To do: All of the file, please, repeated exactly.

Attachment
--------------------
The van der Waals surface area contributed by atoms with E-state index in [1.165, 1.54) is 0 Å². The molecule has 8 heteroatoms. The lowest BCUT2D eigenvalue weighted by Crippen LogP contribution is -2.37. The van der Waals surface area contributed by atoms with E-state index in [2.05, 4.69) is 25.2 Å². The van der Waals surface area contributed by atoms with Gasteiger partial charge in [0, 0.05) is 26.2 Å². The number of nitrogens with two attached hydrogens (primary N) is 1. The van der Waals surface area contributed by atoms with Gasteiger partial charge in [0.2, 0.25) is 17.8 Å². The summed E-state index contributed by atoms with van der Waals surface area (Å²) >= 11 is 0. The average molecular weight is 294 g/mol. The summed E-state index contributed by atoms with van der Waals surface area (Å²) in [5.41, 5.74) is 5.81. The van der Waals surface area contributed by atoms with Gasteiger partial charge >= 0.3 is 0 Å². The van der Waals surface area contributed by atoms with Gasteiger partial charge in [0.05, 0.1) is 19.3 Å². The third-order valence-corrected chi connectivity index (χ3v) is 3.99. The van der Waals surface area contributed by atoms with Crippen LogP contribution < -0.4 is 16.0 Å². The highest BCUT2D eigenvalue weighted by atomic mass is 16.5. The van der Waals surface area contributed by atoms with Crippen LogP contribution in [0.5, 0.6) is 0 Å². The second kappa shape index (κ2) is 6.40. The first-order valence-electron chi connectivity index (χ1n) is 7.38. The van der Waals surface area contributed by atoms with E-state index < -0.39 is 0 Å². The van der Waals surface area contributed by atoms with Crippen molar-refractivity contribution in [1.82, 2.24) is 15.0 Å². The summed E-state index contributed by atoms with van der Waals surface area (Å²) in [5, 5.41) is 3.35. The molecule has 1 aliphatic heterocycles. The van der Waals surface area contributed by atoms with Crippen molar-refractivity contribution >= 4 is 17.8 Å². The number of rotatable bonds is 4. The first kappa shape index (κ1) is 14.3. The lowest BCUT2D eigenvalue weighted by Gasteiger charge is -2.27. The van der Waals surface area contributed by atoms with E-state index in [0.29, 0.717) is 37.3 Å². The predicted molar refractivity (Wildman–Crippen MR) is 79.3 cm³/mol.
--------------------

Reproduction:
The van der Waals surface area contributed by atoms with E-state index in [1.165, 1.54) is 0 Å². The molecule has 8 heteroatoms. The lowest BCUT2D eigenvalue weighted by Crippen LogP contribution is -2.37. The van der Waals surface area contributed by atoms with E-state index in [2.05, 4.69) is 25.2 Å². The van der Waals surface area contributed by atoms with Gasteiger partial charge in [0, 0.05) is 26.2 Å². The number of nitrogens with two attached hydrogens (primary N) is 1. The van der Waals surface area contributed by atoms with Gasteiger partial charge in [0.2, 0.25) is 17.8 Å². The summed E-state index contributed by atoms with van der Waals surface area (Å²) >= 11 is 0. The average molecular weight is 294 g/mol. The summed E-state index contributed by atoms with van der Waals surface area (Å²) in [5.41, 5.74) is 5.81. The van der Waals surface area contributed by atoms with Gasteiger partial charge >= 0.3 is 0 Å². The van der Waals surface area contributed by atoms with Gasteiger partial charge in [0.05, 0.1) is 19.3 Å². The third-order valence-corrected chi connectivity index (χ3v) is 3.99. The van der Waals surface area contributed by atoms with Crippen LogP contribution < -0.4 is 16.0 Å². The highest BCUT2D eigenvalue weighted by atomic mass is 16.5. The van der Waals surface area contributed by atoms with Crippen LogP contribution in [0.5, 0.6) is 0 Å². The second kappa shape index (κ2) is 6.40. The first-order valence-electron chi connectivity index (χ1n) is 7.38. The van der Waals surface area contributed by atoms with E-state index < -0.39 is 0 Å². The van der Waals surface area contributed by atoms with Crippen molar-refractivity contribution in [1.82, 2.24) is 15.0 Å². The summed E-state index contributed by atoms with van der Waals surface area (Å²) in [5, 5.41) is 3.35. The molecule has 1 aliphatic heterocycles. The van der Waals surface area contributed by atoms with Crippen molar-refractivity contribution >= 4 is 17.8 Å². The number of rotatable bonds is 4. The first kappa shape index (κ1) is 14.3. The lowest BCUT2D eigenvalue weighted by Gasteiger charge is -2.27. The van der Waals surface area contributed by atoms with E-state index in [0.29, 0.717) is 37.3 Å². The predicted molar refractivity (Wildman–Crippen MR) is 79.3 cm³/mol.